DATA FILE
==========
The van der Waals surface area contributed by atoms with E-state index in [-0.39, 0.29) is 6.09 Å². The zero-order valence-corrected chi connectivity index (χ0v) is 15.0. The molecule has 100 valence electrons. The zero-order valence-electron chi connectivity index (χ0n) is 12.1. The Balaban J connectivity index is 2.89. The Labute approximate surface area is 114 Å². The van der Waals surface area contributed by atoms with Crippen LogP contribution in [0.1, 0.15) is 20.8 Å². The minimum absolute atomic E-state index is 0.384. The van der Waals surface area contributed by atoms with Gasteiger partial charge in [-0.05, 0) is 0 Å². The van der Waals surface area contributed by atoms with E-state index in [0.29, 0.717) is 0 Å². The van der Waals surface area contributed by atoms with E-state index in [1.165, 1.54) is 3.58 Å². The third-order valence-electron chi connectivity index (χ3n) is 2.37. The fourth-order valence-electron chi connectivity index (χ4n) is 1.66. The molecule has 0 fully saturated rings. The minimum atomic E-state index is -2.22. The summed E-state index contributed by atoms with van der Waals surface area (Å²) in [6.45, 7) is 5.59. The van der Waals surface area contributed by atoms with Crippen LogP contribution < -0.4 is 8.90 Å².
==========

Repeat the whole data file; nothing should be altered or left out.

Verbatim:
The van der Waals surface area contributed by atoms with E-state index in [-0.39, 0.29) is 6.09 Å². The zero-order valence-corrected chi connectivity index (χ0v) is 15.0. The molecule has 100 valence electrons. The zero-order valence-electron chi connectivity index (χ0n) is 12.1. The Balaban J connectivity index is 2.89. The Labute approximate surface area is 114 Å². The van der Waals surface area contributed by atoms with Crippen LogP contribution in [0.1, 0.15) is 20.8 Å². The minimum absolute atomic E-state index is 0.384. The van der Waals surface area contributed by atoms with Gasteiger partial charge in [-0.05, 0) is 0 Å². The van der Waals surface area contributed by atoms with E-state index in [0.29, 0.717) is 0 Å². The van der Waals surface area contributed by atoms with E-state index in [1.165, 1.54) is 3.58 Å². The third-order valence-electron chi connectivity index (χ3n) is 2.37. The fourth-order valence-electron chi connectivity index (χ4n) is 1.66. The molecule has 0 fully saturated rings. The minimum atomic E-state index is -2.22. The summed E-state index contributed by atoms with van der Waals surface area (Å²) in [6.45, 7) is 5.59. The van der Waals surface area contributed by atoms with Crippen LogP contribution < -0.4 is 8.90 Å².